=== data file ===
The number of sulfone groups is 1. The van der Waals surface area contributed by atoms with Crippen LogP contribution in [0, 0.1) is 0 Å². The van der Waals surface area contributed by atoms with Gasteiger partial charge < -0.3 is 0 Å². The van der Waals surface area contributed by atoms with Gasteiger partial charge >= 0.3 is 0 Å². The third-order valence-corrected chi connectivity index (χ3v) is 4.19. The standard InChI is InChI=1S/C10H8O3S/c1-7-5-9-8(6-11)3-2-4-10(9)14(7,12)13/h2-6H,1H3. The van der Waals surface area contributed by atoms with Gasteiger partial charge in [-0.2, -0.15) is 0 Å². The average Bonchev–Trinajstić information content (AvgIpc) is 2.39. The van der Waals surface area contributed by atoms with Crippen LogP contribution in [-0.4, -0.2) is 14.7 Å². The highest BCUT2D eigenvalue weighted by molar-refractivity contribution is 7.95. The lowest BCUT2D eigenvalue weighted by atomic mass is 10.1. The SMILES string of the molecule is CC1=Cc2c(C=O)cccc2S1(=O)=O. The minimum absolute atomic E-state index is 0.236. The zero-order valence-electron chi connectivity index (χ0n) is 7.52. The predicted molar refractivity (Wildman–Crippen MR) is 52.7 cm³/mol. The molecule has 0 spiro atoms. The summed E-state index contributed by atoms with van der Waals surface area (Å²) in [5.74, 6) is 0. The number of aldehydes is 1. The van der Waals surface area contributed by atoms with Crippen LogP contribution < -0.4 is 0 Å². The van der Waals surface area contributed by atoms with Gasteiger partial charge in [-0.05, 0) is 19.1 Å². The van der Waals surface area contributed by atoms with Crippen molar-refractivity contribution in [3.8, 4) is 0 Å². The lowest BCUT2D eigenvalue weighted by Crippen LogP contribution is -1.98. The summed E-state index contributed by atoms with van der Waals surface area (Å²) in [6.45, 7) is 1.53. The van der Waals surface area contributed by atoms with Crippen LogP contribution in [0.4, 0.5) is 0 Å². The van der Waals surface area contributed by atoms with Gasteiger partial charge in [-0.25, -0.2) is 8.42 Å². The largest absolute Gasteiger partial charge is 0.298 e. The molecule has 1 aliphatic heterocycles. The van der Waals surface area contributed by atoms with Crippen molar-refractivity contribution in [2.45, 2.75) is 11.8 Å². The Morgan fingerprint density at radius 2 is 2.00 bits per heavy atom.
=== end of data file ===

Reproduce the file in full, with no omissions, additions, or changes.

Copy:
The number of sulfone groups is 1. The van der Waals surface area contributed by atoms with Crippen LogP contribution in [0, 0.1) is 0 Å². The van der Waals surface area contributed by atoms with Gasteiger partial charge < -0.3 is 0 Å². The van der Waals surface area contributed by atoms with Gasteiger partial charge >= 0.3 is 0 Å². The third-order valence-corrected chi connectivity index (χ3v) is 4.19. The standard InChI is InChI=1S/C10H8O3S/c1-7-5-9-8(6-11)3-2-4-10(9)14(7,12)13/h2-6H,1H3. The van der Waals surface area contributed by atoms with Gasteiger partial charge in [-0.2, -0.15) is 0 Å². The average Bonchev–Trinajstić information content (AvgIpc) is 2.39. The van der Waals surface area contributed by atoms with Crippen LogP contribution in [-0.4, -0.2) is 14.7 Å². The highest BCUT2D eigenvalue weighted by molar-refractivity contribution is 7.95. The lowest BCUT2D eigenvalue weighted by atomic mass is 10.1. The SMILES string of the molecule is CC1=Cc2c(C=O)cccc2S1(=O)=O. The minimum absolute atomic E-state index is 0.236. The zero-order valence-electron chi connectivity index (χ0n) is 7.52. The predicted molar refractivity (Wildman–Crippen MR) is 52.7 cm³/mol. The molecule has 0 spiro atoms. The summed E-state index contributed by atoms with van der Waals surface area (Å²) in [5.74, 6) is 0. The number of aldehydes is 1. The van der Waals surface area contributed by atoms with Crippen LogP contribution < -0.4 is 0 Å². The van der Waals surface area contributed by atoms with Gasteiger partial charge in [-0.05, 0) is 19.1 Å². The van der Waals surface area contributed by atoms with Crippen molar-refractivity contribution in [3.8, 4) is 0 Å². The lowest BCUT2D eigenvalue weighted by Crippen LogP contribution is -1.98. The summed E-state index contributed by atoms with van der Waals surface area (Å²) in [6.45, 7) is 1.53. The van der Waals surface area contributed by atoms with Crippen LogP contribution in [0.4, 0.5) is 0 Å². The van der Waals surface area contributed by atoms with Gasteiger partial charge in [-0.25, -0.2) is 8.42 Å². The largest absolute Gasteiger partial charge is 0.298 e. The molecule has 1 aliphatic heterocycles. The van der Waals surface area contributed by atoms with Crippen molar-refractivity contribution in [2.45, 2.75) is 11.8 Å². The Morgan fingerprint density at radius 2 is 2.00 bits per heavy atom.